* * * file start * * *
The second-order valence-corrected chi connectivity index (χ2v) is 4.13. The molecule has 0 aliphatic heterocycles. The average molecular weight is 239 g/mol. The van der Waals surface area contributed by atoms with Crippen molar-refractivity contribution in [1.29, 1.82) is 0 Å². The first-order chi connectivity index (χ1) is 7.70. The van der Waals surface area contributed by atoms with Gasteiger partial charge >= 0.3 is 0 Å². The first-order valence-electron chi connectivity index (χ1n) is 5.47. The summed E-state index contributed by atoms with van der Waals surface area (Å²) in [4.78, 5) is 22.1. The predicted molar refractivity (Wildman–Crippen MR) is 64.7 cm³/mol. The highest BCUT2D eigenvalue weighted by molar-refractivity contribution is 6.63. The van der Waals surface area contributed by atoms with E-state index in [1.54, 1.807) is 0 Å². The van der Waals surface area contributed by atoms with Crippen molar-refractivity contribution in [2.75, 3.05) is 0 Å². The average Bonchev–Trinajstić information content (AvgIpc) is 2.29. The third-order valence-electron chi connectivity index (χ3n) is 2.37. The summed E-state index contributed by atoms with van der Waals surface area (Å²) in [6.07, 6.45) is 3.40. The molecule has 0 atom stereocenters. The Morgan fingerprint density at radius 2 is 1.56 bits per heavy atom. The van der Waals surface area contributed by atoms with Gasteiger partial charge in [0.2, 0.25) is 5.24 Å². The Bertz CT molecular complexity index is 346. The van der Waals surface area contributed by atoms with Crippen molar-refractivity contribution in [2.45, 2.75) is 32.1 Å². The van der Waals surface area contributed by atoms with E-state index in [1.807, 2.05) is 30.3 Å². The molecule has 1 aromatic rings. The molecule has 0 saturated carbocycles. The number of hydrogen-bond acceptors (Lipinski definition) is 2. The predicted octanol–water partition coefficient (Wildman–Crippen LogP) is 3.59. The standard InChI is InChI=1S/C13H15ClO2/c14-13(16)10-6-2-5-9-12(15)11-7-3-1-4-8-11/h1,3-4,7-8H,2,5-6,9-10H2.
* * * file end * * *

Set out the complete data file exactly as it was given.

The second-order valence-corrected chi connectivity index (χ2v) is 4.13. The molecule has 0 aliphatic heterocycles. The average molecular weight is 239 g/mol. The van der Waals surface area contributed by atoms with Crippen molar-refractivity contribution in [1.29, 1.82) is 0 Å². The first-order chi connectivity index (χ1) is 7.70. The van der Waals surface area contributed by atoms with Gasteiger partial charge >= 0.3 is 0 Å². The first-order valence-electron chi connectivity index (χ1n) is 5.47. The summed E-state index contributed by atoms with van der Waals surface area (Å²) in [4.78, 5) is 22.1. The predicted molar refractivity (Wildman–Crippen MR) is 64.7 cm³/mol. The highest BCUT2D eigenvalue weighted by molar-refractivity contribution is 6.63. The van der Waals surface area contributed by atoms with E-state index in [1.54, 1.807) is 0 Å². The van der Waals surface area contributed by atoms with Crippen molar-refractivity contribution in [2.75, 3.05) is 0 Å². The average Bonchev–Trinajstić information content (AvgIpc) is 2.29. The third-order valence-electron chi connectivity index (χ3n) is 2.37. The summed E-state index contributed by atoms with van der Waals surface area (Å²) in [6.07, 6.45) is 3.40. The molecule has 0 atom stereocenters. The Morgan fingerprint density at radius 2 is 1.56 bits per heavy atom. The van der Waals surface area contributed by atoms with Gasteiger partial charge in [0.2, 0.25) is 5.24 Å². The Bertz CT molecular complexity index is 346. The van der Waals surface area contributed by atoms with Crippen molar-refractivity contribution in [2.45, 2.75) is 32.1 Å². The van der Waals surface area contributed by atoms with E-state index in [1.807, 2.05) is 30.3 Å². The molecule has 1 aromatic rings. The molecule has 0 saturated carbocycles. The number of hydrogen-bond acceptors (Lipinski definition) is 2. The predicted octanol–water partition coefficient (Wildman–Crippen LogP) is 3.59. The standard InChI is InChI=1S/C13H15ClO2/c14-13(16)10-6-2-5-9-12(15)11-7-3-1-4-8-11/h1,3-4,7-8H,2,5-6,9-10H2.